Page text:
Like any engineering problem sizing is a tradeoff, the larger the generator the less you have to manage electrical loads but it increases fuel consumption.† Our electricity consumption is about 30 kWh a day, exclusive of domestic hot water (separately metered). If we assume the entire amount is consumed in 12 hours we have an average load of 2.5 kW per hour. Loading is highly variable so generator needs to be large enough to accommodate peak loads. During an outage we are not going to use high powered electrical devices reducing overall consumption. In researching generators 7kW seems to be a common size and even somewhat lower wattage rated generators tend to use the same size gas engine. The capacity of 10 AWG wire protected by a 2-pole 30A circuit breaker is 7.2kW so a larger generator needs the next larger breaker and wire, increasing cost. With a 7kW generator we should even be able to run the electric dryer as long as we were not using any other high power appliance. On balance 7 kW seems to be a good choice between convenience and minimizing fuel consumption.
This was a hard decision. Residential generators operate on: natural gas, diesel fuel, propane or gasoline. The other fuel issue that needs to be addressed is how much to keep on hand and how difficult will it be to replenish during an extended emergency. I discarded the first two, as we are not connected to a natural gas pipeline and have no fuel oil appliances, plus diesel generators are very expensive. Not an issue if you use it often but painful for something we may need for only a few days every other year or so. That left propane or gasoline.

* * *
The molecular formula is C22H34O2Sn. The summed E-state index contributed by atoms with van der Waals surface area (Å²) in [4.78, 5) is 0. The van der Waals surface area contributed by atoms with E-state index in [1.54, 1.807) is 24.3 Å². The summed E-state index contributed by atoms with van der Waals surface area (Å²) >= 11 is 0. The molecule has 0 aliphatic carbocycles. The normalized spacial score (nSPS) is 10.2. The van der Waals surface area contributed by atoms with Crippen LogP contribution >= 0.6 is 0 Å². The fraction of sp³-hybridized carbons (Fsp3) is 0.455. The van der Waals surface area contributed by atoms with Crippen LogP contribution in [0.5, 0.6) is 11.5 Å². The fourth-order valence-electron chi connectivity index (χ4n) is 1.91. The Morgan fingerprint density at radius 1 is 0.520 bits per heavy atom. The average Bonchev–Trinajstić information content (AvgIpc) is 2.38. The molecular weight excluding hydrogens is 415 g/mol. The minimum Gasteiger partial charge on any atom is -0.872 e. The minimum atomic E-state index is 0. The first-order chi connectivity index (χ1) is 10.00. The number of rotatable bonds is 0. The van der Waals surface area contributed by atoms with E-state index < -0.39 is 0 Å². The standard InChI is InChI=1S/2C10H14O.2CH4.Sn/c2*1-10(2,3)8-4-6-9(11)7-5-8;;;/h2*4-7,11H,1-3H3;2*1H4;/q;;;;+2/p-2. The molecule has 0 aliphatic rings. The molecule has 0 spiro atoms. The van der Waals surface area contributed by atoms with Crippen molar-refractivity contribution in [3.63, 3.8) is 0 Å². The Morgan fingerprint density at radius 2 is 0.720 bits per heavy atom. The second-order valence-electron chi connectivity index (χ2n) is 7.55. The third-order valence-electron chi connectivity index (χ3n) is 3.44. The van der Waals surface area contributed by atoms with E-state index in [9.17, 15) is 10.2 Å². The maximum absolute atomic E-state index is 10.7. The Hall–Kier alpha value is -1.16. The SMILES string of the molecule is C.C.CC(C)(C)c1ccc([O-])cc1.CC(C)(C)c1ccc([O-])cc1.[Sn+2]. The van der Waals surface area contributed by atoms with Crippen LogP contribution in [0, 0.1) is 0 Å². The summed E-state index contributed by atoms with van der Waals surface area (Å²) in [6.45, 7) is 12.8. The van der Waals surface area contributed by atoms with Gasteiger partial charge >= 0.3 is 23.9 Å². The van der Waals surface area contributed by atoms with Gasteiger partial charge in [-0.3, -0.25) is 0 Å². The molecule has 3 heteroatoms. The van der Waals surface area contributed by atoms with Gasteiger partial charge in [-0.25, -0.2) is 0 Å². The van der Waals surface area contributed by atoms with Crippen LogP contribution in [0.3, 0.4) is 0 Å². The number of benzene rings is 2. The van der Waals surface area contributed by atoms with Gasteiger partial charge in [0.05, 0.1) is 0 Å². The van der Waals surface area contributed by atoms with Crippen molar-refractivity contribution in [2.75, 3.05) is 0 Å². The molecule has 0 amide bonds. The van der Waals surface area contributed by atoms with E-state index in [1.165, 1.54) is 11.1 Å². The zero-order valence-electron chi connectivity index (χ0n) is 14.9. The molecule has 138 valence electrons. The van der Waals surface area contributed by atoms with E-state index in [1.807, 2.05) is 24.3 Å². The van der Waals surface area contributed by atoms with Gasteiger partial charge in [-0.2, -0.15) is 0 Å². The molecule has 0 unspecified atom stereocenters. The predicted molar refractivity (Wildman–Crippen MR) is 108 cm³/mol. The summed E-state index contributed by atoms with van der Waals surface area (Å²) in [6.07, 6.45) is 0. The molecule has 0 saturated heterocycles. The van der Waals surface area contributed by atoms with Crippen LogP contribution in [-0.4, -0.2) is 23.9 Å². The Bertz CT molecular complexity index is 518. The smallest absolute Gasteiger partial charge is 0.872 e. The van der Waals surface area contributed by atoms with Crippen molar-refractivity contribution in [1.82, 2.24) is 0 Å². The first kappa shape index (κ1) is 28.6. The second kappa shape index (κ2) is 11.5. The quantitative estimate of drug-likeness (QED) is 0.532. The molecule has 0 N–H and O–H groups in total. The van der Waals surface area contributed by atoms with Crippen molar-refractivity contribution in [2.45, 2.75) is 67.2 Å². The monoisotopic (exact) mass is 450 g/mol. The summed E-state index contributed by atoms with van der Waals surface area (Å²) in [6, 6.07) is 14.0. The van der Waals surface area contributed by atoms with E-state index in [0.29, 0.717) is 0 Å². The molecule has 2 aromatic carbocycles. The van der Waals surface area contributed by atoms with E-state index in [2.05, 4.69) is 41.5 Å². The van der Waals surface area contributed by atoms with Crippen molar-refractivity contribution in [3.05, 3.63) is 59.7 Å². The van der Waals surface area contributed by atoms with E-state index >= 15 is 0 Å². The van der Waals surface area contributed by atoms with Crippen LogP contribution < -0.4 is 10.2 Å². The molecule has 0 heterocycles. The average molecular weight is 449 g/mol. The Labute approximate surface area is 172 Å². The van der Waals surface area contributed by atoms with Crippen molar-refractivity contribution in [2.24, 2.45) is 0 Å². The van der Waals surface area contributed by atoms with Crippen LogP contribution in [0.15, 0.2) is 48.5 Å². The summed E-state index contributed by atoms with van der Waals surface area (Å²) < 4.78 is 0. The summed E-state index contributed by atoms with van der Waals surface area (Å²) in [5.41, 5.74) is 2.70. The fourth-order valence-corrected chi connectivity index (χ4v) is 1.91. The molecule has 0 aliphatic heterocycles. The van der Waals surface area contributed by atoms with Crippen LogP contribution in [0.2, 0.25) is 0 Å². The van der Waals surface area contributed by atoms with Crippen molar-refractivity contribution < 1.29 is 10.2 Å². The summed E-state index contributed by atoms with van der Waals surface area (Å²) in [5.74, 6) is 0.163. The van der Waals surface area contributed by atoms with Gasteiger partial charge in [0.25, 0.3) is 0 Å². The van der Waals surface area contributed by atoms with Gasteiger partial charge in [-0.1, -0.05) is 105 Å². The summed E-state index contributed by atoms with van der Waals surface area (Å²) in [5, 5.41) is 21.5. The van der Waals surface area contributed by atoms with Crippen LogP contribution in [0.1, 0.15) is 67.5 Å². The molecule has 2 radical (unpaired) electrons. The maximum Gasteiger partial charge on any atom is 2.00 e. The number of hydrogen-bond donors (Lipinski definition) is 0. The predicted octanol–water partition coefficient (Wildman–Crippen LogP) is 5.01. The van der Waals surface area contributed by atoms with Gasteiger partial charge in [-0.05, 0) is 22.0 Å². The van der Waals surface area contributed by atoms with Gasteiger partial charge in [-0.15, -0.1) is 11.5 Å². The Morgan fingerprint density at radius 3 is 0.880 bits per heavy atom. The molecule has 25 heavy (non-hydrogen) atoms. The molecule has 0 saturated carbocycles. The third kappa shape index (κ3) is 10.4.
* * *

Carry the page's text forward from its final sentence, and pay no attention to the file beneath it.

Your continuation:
Propaneís advantage is long shelf life, it does not degrade like Ethanol gasoline blend. Most propane generators are designed to use small 20 or 30 pound gas grill cylinders. †Propane, called liquefied petroleum gas (LPG) has the very useful property of becoming a liquid at room temperature with modest pressure, several hundred pounds per square inch. Liquid being much denser then gas enables a lot of energy to be stored in a small volume. Propane delivery works because as gas is drawn off, pressure is reduced causing the remaining liquid to boil converting more liquid to gas. The problem occurs when demand is high, the tank is small and ambient temperature is low. Vaporizing a liquid takes energy, causing the temperature to drop. If it drops enough there is not enough gas being produced to operate the generator. Propane temperature dependency is not an issue in warm climates but here in frozen New Hampshire with winter temperatures below zero Fahrenheit it is a serious shortcoming.